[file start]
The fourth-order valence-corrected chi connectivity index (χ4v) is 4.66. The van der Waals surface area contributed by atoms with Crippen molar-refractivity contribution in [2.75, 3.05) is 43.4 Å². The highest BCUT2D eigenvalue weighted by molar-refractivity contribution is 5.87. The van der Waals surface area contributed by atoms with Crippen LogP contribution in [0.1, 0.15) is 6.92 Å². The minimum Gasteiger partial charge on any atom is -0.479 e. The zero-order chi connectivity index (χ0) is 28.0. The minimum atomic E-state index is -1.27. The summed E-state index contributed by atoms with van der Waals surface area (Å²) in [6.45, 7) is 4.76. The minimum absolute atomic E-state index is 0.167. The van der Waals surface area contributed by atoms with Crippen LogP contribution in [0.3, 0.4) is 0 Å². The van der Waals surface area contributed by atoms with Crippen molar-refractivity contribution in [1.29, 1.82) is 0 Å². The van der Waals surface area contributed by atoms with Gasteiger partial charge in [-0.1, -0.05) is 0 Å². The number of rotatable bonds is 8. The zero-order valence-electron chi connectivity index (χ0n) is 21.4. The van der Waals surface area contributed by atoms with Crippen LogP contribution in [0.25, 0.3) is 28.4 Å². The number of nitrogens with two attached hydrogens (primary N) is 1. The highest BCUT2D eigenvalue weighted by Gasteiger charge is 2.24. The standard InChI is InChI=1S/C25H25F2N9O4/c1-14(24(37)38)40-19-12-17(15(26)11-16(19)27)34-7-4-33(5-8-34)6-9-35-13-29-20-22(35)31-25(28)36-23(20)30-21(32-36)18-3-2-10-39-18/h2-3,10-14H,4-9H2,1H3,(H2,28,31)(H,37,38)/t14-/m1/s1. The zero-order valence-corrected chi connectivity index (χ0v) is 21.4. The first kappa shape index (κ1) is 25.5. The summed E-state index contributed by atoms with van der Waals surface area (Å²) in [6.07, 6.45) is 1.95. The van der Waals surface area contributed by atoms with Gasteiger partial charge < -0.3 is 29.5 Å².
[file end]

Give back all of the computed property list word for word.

The fourth-order valence-corrected chi connectivity index (χ4v) is 4.66. The van der Waals surface area contributed by atoms with Crippen molar-refractivity contribution in [2.75, 3.05) is 43.4 Å². The highest BCUT2D eigenvalue weighted by molar-refractivity contribution is 5.87. The van der Waals surface area contributed by atoms with Crippen LogP contribution in [0.1, 0.15) is 6.92 Å². The minimum Gasteiger partial charge on any atom is -0.479 e. The zero-order chi connectivity index (χ0) is 28.0. The minimum atomic E-state index is -1.27. The summed E-state index contributed by atoms with van der Waals surface area (Å²) in [6.45, 7) is 4.76. The minimum absolute atomic E-state index is 0.167. The van der Waals surface area contributed by atoms with Crippen LogP contribution in [0.3, 0.4) is 0 Å². The van der Waals surface area contributed by atoms with Crippen molar-refractivity contribution in [1.29, 1.82) is 0 Å². The van der Waals surface area contributed by atoms with Gasteiger partial charge in [-0.1, -0.05) is 0 Å². The number of rotatable bonds is 8. The zero-order valence-electron chi connectivity index (χ0n) is 21.4. The van der Waals surface area contributed by atoms with Crippen LogP contribution in [0.25, 0.3) is 28.4 Å². The number of nitrogens with two attached hydrogens (primary N) is 1. The highest BCUT2D eigenvalue weighted by Gasteiger charge is 2.24. The standard InChI is InChI=1S/C25H25F2N9O4/c1-14(24(37)38)40-19-12-17(15(26)11-16(19)27)34-7-4-33(5-8-34)6-9-35-13-29-20-22(35)31-25(28)36-23(20)30-21(32-36)18-3-2-10-39-18/h2-3,10-14H,4-9H2,1H3,(H2,28,31)(H,37,38)/t14-/m1/s1. The zero-order valence-corrected chi connectivity index (χ0v) is 21.4. The first kappa shape index (κ1) is 25.5. The summed E-state index contributed by atoms with van der Waals surface area (Å²) in [6.07, 6.45) is 1.95. The van der Waals surface area contributed by atoms with Gasteiger partial charge < -0.3 is 29.5 Å².